83. I absolutely loved this topic because it hits right on for me with running my photography business. Although I’ve won many awards for my photography and have been featured in national publications and even by international magazines, I often find that people tend to de-value my work and have a hard time with people taking me seriously. I often find myself in situations in which clients want to take advantage of my ‘niceness’. I think this is partially due to the fact that I’m an independent entrepreneur, partially also because I AM very nice, and I’m guessing my lack of ‘power talk’ has an influence as well. Thanks for these tips!

  84. Great video, I love you Marie! My sin is that I tend to overcomplicate everything I write or say. But I remember another good advice that made big difference for me. Deleting word “just” from my vocabulary. “I just wanted to see if you agree, I just wanted to inform you about the new offer and so on.” That is how we are playing small and communicating vaguely.

  85. You nailed it (yet again) Marie!

    Some of my clients think I am nuts when I ask them to describe their business as though they are talking to their four year old grandson. It is a great way for ME to understand their business, to help them with sales and marketing, as well as their clients…don’t ya think?

    So appreciate you (and your team!)
    Paula

  86. Funny, I communicate better as a writer than a speaker. I always have. I’m shy in person which is why I became a blogger. The more confident side of my personality comes out when I post. I wonder if many writers are secretly introverts.

    • Stephanie

      I am exactly how you just described yourself; I am not a writer or blogger but a creative introvert who is learning how to write.

  87. Stephanie

    I love watching your videos they are so informative and super funny. I am happy to have stumbled upon your site and receive your videos they remind me to be positive and inspiring.

  88. amy

    This video is really really really Relevant .Can you list out 5 point.
    1
    2
    3
    4
    5
    Thank You Marie ! You are Awesome.

  89. Natalia Levey

    Oh my gosh, this has been the most useful episode for me ever!
    I love … AND instead of BUT.
    I’m still finding my communication style, and can’t wait to start Copy Cure.
    I have so much admiration for Marie for the work she does.

  90. Kathleen

    I struggle to be taken seriously but mostly it’s because of my age. I’m 31 and a Life Coach. I’ve been through more in my 31 years than most in a lifetime but I can’t seem to get people to take me seriously.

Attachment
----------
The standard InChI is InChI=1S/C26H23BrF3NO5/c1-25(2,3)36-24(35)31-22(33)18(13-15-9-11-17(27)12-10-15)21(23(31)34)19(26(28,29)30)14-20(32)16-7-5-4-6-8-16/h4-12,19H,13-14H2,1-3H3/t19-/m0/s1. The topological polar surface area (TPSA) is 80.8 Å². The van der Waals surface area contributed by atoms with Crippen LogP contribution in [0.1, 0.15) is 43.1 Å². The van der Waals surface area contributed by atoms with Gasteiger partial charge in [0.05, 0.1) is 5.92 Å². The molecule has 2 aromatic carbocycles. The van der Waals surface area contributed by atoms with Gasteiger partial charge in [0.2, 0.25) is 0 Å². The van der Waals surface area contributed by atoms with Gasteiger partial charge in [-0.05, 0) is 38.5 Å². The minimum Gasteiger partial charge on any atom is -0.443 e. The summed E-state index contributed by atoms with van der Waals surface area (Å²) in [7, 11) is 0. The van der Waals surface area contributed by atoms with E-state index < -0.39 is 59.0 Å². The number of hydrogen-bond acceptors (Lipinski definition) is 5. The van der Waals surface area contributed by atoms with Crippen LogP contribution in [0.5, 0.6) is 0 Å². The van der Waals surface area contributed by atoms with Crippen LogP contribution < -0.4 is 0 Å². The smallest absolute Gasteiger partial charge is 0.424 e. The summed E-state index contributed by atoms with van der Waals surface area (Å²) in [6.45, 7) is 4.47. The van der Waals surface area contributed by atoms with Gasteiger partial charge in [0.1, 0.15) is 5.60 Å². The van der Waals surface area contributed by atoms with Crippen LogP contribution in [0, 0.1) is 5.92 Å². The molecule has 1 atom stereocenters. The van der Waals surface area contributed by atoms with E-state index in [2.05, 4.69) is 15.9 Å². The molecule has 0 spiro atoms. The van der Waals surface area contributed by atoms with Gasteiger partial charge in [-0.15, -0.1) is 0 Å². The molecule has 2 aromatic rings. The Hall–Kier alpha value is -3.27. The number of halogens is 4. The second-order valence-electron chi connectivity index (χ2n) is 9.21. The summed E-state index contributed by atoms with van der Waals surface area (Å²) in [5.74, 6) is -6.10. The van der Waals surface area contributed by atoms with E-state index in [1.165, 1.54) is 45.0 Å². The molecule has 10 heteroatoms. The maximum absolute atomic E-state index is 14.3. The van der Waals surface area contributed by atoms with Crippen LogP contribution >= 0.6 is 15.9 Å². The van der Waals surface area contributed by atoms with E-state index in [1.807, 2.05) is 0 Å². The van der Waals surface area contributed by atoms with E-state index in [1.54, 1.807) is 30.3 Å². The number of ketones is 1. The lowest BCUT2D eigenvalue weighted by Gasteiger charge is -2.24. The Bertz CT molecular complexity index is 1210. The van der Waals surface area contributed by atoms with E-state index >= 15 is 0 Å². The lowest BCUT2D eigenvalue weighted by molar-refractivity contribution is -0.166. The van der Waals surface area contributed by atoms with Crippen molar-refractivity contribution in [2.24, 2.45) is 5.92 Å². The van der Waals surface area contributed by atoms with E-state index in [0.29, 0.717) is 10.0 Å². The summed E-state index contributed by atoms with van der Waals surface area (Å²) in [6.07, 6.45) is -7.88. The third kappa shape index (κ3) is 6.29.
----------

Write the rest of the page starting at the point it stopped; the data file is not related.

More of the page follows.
“you haven’t been through life yet” is the most common response.

    I dress well, speak eloquently and simply and I am very professional. Most people I speak with over the phone don’t realise my age, it’s only when the see my photo on the website or on Skype that they raise it.

    I KNOW I’m a great coach – does anyone have any tips or tricks I could try?

    Thanks tribe!

    • Caroline - Team Forleo

      I so hear you, Kathleen and you’re definitely not alone there! Marie herself had similar concerns when she started life coaching in her early 20’s. She actually had some photos done for her site at the time that made her look a little older — not to be misleading in any way, but to really highlight her professionalism.

      In terms of getting people to take you seriously, testimonials from clients might really work wonders for you. Especially when we’re younger or just starting out, getting great client feedback and sharing that on your site can really help build trust no matter what your age is. For a few more tips on that, you might like to check out this other MarieTV episode: http://marieforleo.com/2011/10/build-a-reputation/

      One other thing that popped to mind is that you could have a little fun with being up front about your age. Of course that might not fit your personality or brand, but if it does, you could always have a section on your FAQ page like “But Kathleen, aren’t you too young to life coach?” and then have a fun little answer and include some testimonials.

      Something that always helps me is knowing that you don’t have to have 100x the life experience beyond what your clients have — all you really need is to be 1 step further along the life “journey.” In fact, many people might really relate to someone closer to their age who has recently been through similar experiences and challenges, so that could even be a great selling point.

      I hope that helps provide you with some helpful tips. We’re cheering you on!! 🙂

  91. Ashley

    I have learned to except that I am soft spoken. My influence usually on people is better in smaller groups or one on one. If I have a stage to present on stage that works for me as well. I also noticed that the group of people I am with make a big difference. If I’m with a bunch of entrepreneurs all my advice is welcome. If I’m with my family we all think so different so I use my advice only when asked. It’s just all about knowing your audience: )

  92. I call your example of ‘mousey’ communication “Fluttershy speak.” I’m sure you know Fluttershy ;-), but just in case you’re unfamiliar with her, she is a really shy, apologetic, and quiet My Little Pony. Her carefulness to avoid offending helps her communicate with cute animals, but she can have trouble with bigger problems. Just goes to show, consideration is good, but extreme self-effacement isn’t, and moderating your approach for your audience (rabbits vs dragons) is important.